Annalise V Johns, London-based urban designer brings us the latest discussions from some of the most interesting urban design discussions around London. Want to share what's being discussed in your city? Email us.
“If a place can be defined as relational, historical and concerned with identity, then a space which cannot be defined as relational, or historical, or concerned with identity will be a non-place.” - Marc Augé, 1995
Marc Augé’s 1995 book Non-places: Introduction to an Anthropology of Supermodernity provides a helpful articulation of the difference between space and place. Space being one that is moved through with frequency, versus a place where the built form actively participates in the animation by providing a draw for human interchange, what Augé refers to as “places of memory’.
I found myself contemplating “space” and “place” while in attendance at The City Centre talk on “City Briefing: Public Realm” (30.05.2018) in London. Simon Glynn, the Assistant Director (City Public Realm) City of London, provided an overview of development in the City from a public realm perspective and an overview of the changes to come. Many interesting statistics were shared including the fact that the The City of London is home to 10 of the capital’s streets with the highest pedestrian volumes. Currently, these volumes reach up to 2000 pedestrians per hour. Another interesting fact was that 90% of those occupying the City are SMEs and a growing market. Let us not forget though there is a well-established residential community in The City.
The talk revolved around research on pedestrian comfort levels in the City. Over the past two years, pedestrian volumes have increased by 25% which has motivated a drastic rethink as to how the public realm needs an adaptable system to accommodate these sudden increases. The work is very much in its infancy - the first stage of consultation will take place in June 2018. None the less, the limitations presented in the City of London are unique. Mr Glynn reported that changes in built environment due to new developments take place every 18 months, which means any improvement to the public realm, beyond the paving will need to be temporary and moveable. This constraint fascinates me.
Environmental psychologist Lily Bernheimer’s book The Shaping of Us aptly reminds us that the early formation of our cities was made from raw materials such as wood and mud, and were designed to follow the movements of our natural geography, but also took shape in a time line that enabled us to adapt to new landmarks. The need to navigate, to adapt, never ceases in an urban setting, where our senses are continually in a state of receptive defence and our minds are continually processing. Therefore, to create a perpetual pop-up as response to the rate of change, begs the question is this a ‘space’ or a ‘place’? Could this be the next stage of urban design where every inch is fluid and belongs to no one and no point in time?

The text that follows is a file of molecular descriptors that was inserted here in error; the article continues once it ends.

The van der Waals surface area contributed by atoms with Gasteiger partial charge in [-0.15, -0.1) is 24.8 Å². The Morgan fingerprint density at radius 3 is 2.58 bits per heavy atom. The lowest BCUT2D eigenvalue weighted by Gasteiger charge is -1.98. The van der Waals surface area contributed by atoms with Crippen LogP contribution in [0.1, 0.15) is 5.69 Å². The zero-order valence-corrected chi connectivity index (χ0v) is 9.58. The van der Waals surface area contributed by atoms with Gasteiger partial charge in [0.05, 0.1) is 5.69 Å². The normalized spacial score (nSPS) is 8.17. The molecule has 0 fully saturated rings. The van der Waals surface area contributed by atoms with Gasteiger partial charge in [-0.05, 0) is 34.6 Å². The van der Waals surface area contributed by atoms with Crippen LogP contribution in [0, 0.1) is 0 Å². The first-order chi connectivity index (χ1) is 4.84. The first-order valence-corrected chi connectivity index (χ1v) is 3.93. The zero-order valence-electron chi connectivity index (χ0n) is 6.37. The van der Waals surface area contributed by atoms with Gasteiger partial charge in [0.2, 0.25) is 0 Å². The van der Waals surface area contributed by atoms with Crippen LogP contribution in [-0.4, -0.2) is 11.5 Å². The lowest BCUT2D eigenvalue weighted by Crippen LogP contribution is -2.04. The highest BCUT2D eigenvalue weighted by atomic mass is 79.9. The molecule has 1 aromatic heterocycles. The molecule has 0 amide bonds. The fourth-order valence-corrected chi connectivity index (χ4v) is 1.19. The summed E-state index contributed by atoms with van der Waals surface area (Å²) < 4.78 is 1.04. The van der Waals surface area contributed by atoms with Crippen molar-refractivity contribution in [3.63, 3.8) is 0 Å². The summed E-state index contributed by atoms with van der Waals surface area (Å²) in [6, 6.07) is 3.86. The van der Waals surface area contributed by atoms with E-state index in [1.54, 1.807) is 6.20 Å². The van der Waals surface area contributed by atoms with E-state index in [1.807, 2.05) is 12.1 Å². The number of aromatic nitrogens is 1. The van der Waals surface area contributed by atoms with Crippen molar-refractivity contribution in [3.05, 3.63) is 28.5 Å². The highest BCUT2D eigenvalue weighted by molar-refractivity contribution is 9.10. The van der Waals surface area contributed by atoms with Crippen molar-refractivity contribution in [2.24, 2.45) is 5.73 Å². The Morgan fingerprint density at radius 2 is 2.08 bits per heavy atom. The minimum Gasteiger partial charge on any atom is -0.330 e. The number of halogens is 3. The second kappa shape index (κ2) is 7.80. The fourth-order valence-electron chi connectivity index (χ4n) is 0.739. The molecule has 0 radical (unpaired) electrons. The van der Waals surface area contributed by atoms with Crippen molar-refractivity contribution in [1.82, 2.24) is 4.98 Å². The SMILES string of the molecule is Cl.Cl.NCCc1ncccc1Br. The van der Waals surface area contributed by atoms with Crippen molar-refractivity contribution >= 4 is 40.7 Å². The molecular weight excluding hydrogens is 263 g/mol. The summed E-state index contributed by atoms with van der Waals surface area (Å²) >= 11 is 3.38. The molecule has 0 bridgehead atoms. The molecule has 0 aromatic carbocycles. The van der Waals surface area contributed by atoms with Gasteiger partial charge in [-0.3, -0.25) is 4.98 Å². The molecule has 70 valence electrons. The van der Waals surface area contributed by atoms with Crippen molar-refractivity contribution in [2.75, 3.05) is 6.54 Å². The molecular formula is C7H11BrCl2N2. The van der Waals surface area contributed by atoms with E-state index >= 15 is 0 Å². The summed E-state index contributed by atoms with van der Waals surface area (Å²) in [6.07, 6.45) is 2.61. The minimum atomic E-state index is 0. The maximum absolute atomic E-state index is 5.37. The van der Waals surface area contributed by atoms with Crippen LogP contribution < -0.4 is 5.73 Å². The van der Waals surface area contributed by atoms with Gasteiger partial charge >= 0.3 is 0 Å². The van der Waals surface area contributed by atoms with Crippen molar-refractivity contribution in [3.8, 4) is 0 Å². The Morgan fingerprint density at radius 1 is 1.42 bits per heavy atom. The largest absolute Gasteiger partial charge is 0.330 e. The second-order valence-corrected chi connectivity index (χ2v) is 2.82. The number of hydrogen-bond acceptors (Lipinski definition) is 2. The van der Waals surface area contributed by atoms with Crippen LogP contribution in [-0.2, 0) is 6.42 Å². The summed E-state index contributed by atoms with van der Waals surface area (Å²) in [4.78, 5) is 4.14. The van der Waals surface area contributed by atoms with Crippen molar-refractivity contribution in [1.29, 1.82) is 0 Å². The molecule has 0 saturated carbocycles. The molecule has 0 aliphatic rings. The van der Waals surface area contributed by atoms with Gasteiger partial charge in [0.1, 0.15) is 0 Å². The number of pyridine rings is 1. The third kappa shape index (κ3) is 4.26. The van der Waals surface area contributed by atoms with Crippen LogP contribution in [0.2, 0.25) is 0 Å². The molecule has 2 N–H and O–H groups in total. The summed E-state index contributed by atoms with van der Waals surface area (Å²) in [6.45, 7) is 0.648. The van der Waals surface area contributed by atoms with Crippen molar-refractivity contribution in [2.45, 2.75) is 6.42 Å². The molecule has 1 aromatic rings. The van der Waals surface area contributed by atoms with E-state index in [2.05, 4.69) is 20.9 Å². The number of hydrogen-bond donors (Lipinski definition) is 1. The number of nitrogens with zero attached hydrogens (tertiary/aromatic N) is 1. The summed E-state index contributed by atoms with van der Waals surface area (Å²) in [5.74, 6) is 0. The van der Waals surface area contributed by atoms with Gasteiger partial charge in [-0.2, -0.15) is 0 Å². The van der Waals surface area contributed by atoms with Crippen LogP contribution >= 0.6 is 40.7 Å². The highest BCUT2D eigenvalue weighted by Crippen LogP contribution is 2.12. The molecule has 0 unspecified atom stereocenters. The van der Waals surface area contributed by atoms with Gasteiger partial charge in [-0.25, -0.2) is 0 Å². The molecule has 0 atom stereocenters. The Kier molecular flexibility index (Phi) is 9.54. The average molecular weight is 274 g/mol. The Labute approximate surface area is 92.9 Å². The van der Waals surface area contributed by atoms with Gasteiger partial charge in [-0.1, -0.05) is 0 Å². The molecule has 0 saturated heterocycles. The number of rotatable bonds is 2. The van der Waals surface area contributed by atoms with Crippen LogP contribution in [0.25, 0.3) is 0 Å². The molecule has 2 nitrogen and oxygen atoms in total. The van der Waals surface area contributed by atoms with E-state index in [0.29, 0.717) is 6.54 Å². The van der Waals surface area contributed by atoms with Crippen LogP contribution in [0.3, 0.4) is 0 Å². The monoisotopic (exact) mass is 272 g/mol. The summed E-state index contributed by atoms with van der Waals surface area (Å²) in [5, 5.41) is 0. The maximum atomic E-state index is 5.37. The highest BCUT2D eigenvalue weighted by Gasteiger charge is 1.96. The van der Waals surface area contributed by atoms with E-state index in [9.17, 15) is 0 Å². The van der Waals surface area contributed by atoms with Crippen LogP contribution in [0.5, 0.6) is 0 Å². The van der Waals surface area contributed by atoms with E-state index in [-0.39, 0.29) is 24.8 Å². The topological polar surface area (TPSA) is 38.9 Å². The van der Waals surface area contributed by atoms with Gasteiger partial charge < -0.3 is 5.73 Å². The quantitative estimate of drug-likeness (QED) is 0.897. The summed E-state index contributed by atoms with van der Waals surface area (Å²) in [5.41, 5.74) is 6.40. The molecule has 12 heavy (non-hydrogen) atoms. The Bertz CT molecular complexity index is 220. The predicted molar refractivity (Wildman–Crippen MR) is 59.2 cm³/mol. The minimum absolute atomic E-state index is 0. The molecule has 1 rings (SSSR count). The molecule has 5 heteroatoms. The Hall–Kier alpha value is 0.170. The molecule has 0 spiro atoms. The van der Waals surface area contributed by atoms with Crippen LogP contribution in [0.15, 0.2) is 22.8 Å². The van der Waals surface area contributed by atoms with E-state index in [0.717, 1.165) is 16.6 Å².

Scientific America published the evidence of German researchers who discovered residents of large cities have a higher measure of activity in their amygdala, the part of the brain to serve emotional intelligence and memory. Critically, the amygdala “regulates the assessment of threats and generating fear”. This evidence shows us the effect of social stress and physiological impacts on our bodies. Exposure to social stress is linked to the development of mental disorders including schizophrenia. This area of research demonstrates the biological adaptation to those who have grown up in urban settings who have adapted a different perception to threats either physical or social. Therefore, an urban dweller will have a well-developed amygdala due to prolonged activation compared to those growing up or living in “smaller cities”.
The research highlights sensory loading on the brain. Evidence shows us there is a negative impact of being in a crowded place as it triggers our bodies to release more dopamine which it does under stress. However, couple this with feelings of loneliness or depression (which affects 350 million or 4% of the global population) the research that links urban settings and schizophrenia seem like common sense.
I recently visited The Crystal in London, home to the world’s largest exhibition on the future of cities, an essential visit for all built environment professionals. One of the animated stations illustrated the way in which smart technology will demand that we program our every move, renting and selling space on transport, access to electricity, renting all forms of space on an hour to hour basis, effectively a fluid existence in the non-place. Perhaps the City of London’s perpetual pop-up public realm is a human scale transition into the future’s faster changing pace of spaces and places? Considering the sensitivity of the human biology in regards to the unfamiliar, and reliance on memory for navigation purposes, my concerns are as follows:
I am keen to see what solutions the City will find to balance the rate of change with the already faltering human health of our urban dwellers. Watch this space…
Sanity and Urbanity: